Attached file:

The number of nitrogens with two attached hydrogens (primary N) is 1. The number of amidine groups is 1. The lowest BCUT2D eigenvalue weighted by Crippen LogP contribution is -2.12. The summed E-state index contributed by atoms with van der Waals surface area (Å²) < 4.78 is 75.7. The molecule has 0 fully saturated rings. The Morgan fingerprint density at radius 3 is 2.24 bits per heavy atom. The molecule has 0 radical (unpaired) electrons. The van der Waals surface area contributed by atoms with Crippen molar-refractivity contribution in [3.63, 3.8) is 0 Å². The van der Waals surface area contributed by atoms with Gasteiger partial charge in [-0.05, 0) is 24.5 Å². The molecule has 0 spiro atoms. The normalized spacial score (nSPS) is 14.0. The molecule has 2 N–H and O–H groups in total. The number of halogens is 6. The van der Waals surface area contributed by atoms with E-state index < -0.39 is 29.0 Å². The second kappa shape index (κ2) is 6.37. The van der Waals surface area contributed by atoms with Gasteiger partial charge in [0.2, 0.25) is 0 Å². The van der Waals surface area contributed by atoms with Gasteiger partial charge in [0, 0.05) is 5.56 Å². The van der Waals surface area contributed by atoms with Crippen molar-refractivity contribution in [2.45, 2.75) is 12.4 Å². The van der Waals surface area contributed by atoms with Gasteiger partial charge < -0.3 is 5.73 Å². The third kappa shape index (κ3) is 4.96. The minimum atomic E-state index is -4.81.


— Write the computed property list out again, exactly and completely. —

The number of nitrogens with two attached hydrogens (primary N) is 1. The number of amidine groups is 1. The lowest BCUT2D eigenvalue weighted by Crippen LogP contribution is -2.12. The summed E-state index contributed by atoms with van der Waals surface area (Å²) < 4.78 is 75.7. The molecule has 0 fully saturated rings. The Morgan fingerprint density at radius 3 is 2.24 bits per heavy atom. The molecule has 0 radical (unpaired) electrons. The van der Waals surface area contributed by atoms with Crippen molar-refractivity contribution in [3.63, 3.8) is 0 Å². The van der Waals surface area contributed by atoms with Gasteiger partial charge in [-0.05, 0) is 24.5 Å². The molecule has 0 spiro atoms. The normalized spacial score (nSPS) is 14.0. The molecule has 2 N–H and O–H groups in total. The number of halogens is 6. The van der Waals surface area contributed by atoms with E-state index < -0.39 is 29.0 Å². The second kappa shape index (κ2) is 6.37. The van der Waals surface area contributed by atoms with Gasteiger partial charge in [0.2, 0.25) is 0 Å². The van der Waals surface area contributed by atoms with Gasteiger partial charge in [0, 0.05) is 5.56 Å². The van der Waals surface area contributed by atoms with Crippen molar-refractivity contribution in [2.45, 2.75) is 12.4 Å². The van der Waals surface area contributed by atoms with Gasteiger partial charge < -0.3 is 5.73 Å². The third kappa shape index (κ3) is 4.96. The minimum atomic E-state index is -4.81.